Canadian News

Freedom to worship and die?

Judith Timson December 4 1978
Canadian News

Freedom to worship and die?

Judith Timson December 4 1978

Freedom to worship and die?

Canadian News

While the ultimate public nightmare about kinky religious cults unfolded in Jonestown last week, Ontario Provincial Police had their own secretive religious retreat to investigate near Midland. It was not the first time the Fellowship of Christians and their commune, Wyevale Mill, in the Georgian Bay cottage belt, had gained notoriety: in September 29-year-old Philip Blake, a farm laborer who had been living there with his 26-year-old wife, Cheryl, and their two children, died in a diabetic coma. He had undergone a “laying on of hands," his shocked relatives told an inquest, and had stopped his insulin treatments after being told at the retreat that they were not necessary. His wife, her faith still intact, had remained on at Wyevale Mill after his death, losing a great deal of weight and apparently forgoing her own medication for a thyroid condition. When her mother, Betty Foster, recently made several attempts, on the strength of a family court order, to recover the Blake’s two children (Kenneth, V/2, and Christopher, 3V2) she was unable to reach them—or even talk with their mother. For her pains, she was charged with trespassing.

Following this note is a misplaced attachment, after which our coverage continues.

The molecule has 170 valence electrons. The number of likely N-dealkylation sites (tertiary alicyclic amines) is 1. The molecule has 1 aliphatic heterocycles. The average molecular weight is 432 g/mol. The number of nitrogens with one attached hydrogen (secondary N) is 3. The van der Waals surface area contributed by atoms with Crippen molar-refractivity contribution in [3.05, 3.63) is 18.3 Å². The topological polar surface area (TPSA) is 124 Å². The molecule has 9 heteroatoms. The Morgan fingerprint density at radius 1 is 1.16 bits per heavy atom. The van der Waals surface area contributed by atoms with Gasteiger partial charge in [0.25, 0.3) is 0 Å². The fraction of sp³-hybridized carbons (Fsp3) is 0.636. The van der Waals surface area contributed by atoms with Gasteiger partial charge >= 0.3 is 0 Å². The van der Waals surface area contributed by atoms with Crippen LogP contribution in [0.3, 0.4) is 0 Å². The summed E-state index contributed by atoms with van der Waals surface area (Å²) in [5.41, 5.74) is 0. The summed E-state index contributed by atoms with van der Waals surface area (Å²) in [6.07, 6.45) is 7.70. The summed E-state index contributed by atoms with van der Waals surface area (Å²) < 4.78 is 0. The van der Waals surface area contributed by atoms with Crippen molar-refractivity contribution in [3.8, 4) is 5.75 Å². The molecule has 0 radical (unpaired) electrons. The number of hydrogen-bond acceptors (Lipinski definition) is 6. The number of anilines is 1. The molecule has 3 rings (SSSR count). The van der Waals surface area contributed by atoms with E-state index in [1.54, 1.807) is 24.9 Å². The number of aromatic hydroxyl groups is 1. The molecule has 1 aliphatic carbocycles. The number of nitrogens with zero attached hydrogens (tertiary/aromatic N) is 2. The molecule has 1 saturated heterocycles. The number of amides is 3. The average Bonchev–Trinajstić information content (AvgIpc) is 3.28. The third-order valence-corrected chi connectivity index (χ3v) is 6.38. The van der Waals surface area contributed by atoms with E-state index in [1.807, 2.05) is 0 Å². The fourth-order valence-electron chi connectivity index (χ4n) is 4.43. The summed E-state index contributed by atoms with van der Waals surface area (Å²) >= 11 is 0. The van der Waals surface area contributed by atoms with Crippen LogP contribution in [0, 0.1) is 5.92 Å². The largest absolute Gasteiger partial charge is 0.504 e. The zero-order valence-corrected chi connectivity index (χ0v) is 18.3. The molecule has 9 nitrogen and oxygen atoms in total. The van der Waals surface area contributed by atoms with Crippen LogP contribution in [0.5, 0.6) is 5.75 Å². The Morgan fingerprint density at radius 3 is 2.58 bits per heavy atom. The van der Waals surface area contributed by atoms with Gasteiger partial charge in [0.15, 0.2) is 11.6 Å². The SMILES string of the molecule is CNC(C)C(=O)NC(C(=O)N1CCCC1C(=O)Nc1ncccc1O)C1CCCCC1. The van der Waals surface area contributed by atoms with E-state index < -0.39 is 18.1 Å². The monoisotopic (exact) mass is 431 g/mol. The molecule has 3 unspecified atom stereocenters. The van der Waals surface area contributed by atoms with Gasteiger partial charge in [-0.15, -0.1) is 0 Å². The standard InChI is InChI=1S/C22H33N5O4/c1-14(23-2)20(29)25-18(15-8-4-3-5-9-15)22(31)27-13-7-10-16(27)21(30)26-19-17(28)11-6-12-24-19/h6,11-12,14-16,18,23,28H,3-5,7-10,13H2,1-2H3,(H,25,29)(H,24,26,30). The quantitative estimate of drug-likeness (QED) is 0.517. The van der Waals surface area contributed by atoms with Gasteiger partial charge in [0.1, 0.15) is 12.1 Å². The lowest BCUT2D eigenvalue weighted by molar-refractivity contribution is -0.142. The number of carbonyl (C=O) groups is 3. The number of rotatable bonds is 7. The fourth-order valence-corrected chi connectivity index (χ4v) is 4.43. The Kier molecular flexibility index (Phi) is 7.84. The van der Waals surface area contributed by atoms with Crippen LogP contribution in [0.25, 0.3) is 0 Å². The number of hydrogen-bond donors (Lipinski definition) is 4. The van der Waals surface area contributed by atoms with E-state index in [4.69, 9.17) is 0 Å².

Her concerns were echoed by ex-commune member Ron Hughes, who operates a Christian bookstore in the area. Hughes said he had joined the commune searching for something spiritually bigger than himself but had left, after eight months, convinced that leader Hector Haynes was using “mind control” on the 20 or so inhabitants. Hughes told of “rebuking sessions" and an atmosphere of “extreme paranoia” within the compound. “I felt I was losing my identity. They run you down physically, mentally

and spiritually. I have always had a healthy fear of God but inside there I developed a sick fear.”

However wrenching to those personally involved, the Wyevale Mill story was just one more sad entry into a file in the attorney-general’s department thick with descriptions of those seekers of the way, the truth and the light who have disappeared

into various cults and sects never to be seen again, or have emerged psychologically-disturbed. The Guyana horrors alone did not generate public unrest about such cults in Ontario; five weeks ago, responding to public pressure, the provincial government appointed civil libertarian Daniel Hill to study available information and decide whether a public inquiry should be held. After the saga of the People’s Temple, the answer seems in little doubt.

Judith Timson